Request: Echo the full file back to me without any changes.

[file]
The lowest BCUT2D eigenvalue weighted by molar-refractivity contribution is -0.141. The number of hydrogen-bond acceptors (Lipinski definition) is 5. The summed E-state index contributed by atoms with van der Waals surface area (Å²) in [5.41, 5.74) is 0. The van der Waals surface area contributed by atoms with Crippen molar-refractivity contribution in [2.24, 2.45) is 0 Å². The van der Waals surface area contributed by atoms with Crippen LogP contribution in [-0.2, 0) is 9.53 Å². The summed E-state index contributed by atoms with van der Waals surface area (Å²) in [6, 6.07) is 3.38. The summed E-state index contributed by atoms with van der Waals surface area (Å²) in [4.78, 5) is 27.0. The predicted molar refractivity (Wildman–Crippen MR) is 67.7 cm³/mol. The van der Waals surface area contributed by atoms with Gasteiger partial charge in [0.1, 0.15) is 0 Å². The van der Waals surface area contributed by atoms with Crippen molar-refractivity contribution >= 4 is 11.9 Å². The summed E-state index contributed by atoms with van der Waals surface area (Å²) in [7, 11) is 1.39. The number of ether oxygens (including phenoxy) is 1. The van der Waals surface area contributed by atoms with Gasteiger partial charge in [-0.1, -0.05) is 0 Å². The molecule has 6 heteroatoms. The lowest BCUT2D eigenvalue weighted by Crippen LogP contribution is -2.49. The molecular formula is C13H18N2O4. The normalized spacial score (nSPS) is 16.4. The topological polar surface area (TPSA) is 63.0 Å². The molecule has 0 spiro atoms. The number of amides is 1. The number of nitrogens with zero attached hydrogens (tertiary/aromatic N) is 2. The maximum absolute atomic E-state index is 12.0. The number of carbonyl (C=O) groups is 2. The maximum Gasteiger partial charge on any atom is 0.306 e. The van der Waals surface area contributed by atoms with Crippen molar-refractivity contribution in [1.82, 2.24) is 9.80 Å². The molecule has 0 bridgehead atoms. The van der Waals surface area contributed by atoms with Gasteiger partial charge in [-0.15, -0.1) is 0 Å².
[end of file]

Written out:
The lowest BCUT2D eigenvalue weighted by molar-refractivity contribution is -0.141. The number of hydrogen-bond acceptors (Lipinski definition) is 5. The summed E-state index contributed by atoms with van der Waals surface area (Å²) in [5.41, 5.74) is 0. The van der Waals surface area contributed by atoms with Crippen molar-refractivity contribution in [2.24, 2.45) is 0 Å². The van der Waals surface area contributed by atoms with Crippen LogP contribution in [-0.2, 0) is 9.53 Å². The summed E-state index contributed by atoms with van der Waals surface area (Å²) in [6, 6.07) is 3.38. The summed E-state index contributed by atoms with van der Waals surface area (Å²) in [4.78, 5) is 27.0. The predicted molar refractivity (Wildman–Crippen MR) is 67.7 cm³/mol. The van der Waals surface area contributed by atoms with Gasteiger partial charge in [0.1, 0.15) is 0 Å². The van der Waals surface area contributed by atoms with Crippen molar-refractivity contribution >= 4 is 11.9 Å². The summed E-state index contributed by atoms with van der Waals surface area (Å²) in [7, 11) is 1.39. The number of ether oxygens (including phenoxy) is 1. The van der Waals surface area contributed by atoms with Gasteiger partial charge in [-0.1, -0.05) is 0 Å². The molecule has 6 heteroatoms. The lowest BCUT2D eigenvalue weighted by Crippen LogP contribution is -2.49. The molecular formula is C13H18N2O4. The normalized spacial score (nSPS) is 16.4. The topological polar surface area (TPSA) is 63.0 Å². The molecule has 0 spiro atoms. The number of amides is 1. The number of nitrogens with zero attached hydrogens (tertiary/aromatic N) is 2. The maximum absolute atomic E-state index is 12.0. The number of carbonyl (C=O) groups is 2. The maximum Gasteiger partial charge on any atom is 0.306 e. The van der Waals surface area contributed by atoms with Crippen molar-refractivity contribution in [1.82, 2.24) is 9.80 Å². The molecule has 0 bridgehead atoms. The van der Waals surface area contributed by atoms with Gasteiger partial charge in [-0.15, -0.1) is 0 Å².